With a steaming cup of chai tea and a slice of freshly baked Banana Bread on the table in front of me, it’s difficult to think about books when all I want to think about on this chilly, snowy morning is warm comfort foods and beverages.
As one often does with the start of the New Year, I recently took stock of my reading situation. Last week I gave you a list of my top 10 favourite books and audiobooks of 2013. When I was deciding on the audiobook selections, I was finding it harder to choose than with the books. Yesterday I figured out how many books I read and listened to last year, which of course explains why this was more difficult. I read 55 books and listened to 23 audiobooks. If I can remember next year, I will limit my favourite audiobooks to 5, since I have less to choose from. But I am surprised at the number of audiobooks I finished, as I always thought I got through about one book per month. Of course it depends on the length of the book and how much time I devote to listening, but that is nearly twice the selections I thought I could get through. That’s great! (or maybe it’s sad… if you can believe it, I have a list of every book I’ve read since 1992 in chronological reading order, which is either amazing or pathetic, I’m not sure which! Who needs to know what they read more than 20 years ago?)
Anyway, I reread The Silent Wife by A.S.A. Harrison last week, as my “friends” book group is discussing it on Thursday evening. It has been about 6 months since I first read and review this novel for the local paper, and it was just as good the second time around, maybe even better, since I knew what was going to happen at the end and so the significance of everything that was said and done by the main characters was clear to me as it was happening, rather than recalling things and figuring it out at the end. There were also parts I had forgotten about that almost took me by surprise as I reread them, which was a treat. In case you are unfamiliar with this title, this novel tells the story of the breakdown of a 20-year marriage between Jodi and Todd, told in alternating Her and Him chapters. Jodi is a psychologist whose world is controlled and managed. Todd is a real estate developer and a perpetual cheat. When things spiral out of control and threaten to dismantle their affluent Chicago lifestyle, the situation will make one person a killer and the other a victim. This dissection of the history of the main characters’ childhoods, how they became who they are, and how their marriage has lasted for 20 years based on significant compromise on both sides makes for a fascinating read. While the novel offers both sides of the story and develops both characters equally well, in my opinion it is really Jodi’s story, although I believe it could be read and appreciated by both male and female readers. Although these parts have been criticized by other reviewers, I particularly enjoyed the sections which offer a peek into Jodi’s psychotherapy sessions when she was a graduate student. And what is left unsaid throughout the novel is at least as important as what is said. It is absolutely the best book I’ve read in a long time, and my favourite book of 2013. I’ve recommended it to so many people, I’ve lost count, and so far, the feedback has been very positive.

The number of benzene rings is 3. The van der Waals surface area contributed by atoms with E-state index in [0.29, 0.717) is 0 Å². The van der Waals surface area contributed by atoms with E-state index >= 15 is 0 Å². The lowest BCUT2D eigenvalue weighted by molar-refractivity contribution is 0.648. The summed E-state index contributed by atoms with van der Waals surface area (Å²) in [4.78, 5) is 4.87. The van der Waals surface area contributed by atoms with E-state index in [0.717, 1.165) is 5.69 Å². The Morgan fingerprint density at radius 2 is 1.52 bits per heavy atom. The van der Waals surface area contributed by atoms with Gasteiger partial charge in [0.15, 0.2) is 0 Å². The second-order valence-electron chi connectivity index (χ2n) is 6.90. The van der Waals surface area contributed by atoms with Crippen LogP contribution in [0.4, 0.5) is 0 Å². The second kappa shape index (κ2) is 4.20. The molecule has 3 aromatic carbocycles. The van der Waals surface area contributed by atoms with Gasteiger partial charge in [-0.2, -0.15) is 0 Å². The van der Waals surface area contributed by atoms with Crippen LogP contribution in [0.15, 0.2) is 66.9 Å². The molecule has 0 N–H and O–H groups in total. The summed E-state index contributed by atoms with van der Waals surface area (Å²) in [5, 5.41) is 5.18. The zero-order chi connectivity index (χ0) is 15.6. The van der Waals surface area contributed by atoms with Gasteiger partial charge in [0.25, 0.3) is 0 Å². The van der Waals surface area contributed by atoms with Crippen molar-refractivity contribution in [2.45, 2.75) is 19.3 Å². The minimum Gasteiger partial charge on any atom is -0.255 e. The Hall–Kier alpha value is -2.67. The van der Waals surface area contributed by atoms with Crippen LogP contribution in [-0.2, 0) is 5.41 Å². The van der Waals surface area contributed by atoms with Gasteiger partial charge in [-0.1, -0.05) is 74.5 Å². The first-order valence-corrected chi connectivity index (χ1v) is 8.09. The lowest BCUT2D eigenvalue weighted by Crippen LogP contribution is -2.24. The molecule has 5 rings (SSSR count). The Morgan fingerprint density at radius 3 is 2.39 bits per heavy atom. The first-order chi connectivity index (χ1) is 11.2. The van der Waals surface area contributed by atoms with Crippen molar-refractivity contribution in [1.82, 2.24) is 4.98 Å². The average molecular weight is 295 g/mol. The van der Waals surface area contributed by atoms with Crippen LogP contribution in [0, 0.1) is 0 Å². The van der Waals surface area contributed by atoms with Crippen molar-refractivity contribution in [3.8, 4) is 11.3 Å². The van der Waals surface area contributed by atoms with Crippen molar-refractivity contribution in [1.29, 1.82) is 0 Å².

On New Year’s Eve, my husband and I went to see the film adaptation of The Book Thief, a teen novel by Markus Zusak, about a young girl, Liesl, who is taken to a small town in Germany to live with a family shortly before the start of WWII, and her experiences over the next few years. The novel is narrated by Death, who has taken Liesl’s younger brother while they were on the train with their mother going to the small town. The mother is a Communist, so the children are being relocated to save them, but only one child survives the journey. When Liesl arrives, it is discovered that she is unable to read, but with the patience of her new father and her own persistence, she becomes a voracious reader. She befriends Rudy, the boy who lives down the street, but she must keep secret from him the arrival of Max, the young Jewish man her new family takes in and hides. We read about the effects of war on the townspeople and the town itself, but it is also a coming-of-age story for Liesl and Rudy during a difficult period in history. The most significant thing about the book, as I recall (we discussed it for my book group about 18 months ago, so I don’t remember it very well), was that it was told from the point of view of Death. This, in my opinion, did not translate well onto the screen, and I think it may have been a stronger film if that part was left out, but of course I understand why it was included. My husband, who has not read the book, thought it was a moving and interesting film. I thought it was just OK, not brilliant, but worth seeing.
And I’m skimming my way through Annabell by Kathleen Winter for my next book club meeting on Friday morning. I’ll write more about that after the meeting.
That’s all for today! Happy 2014!
Bye for now…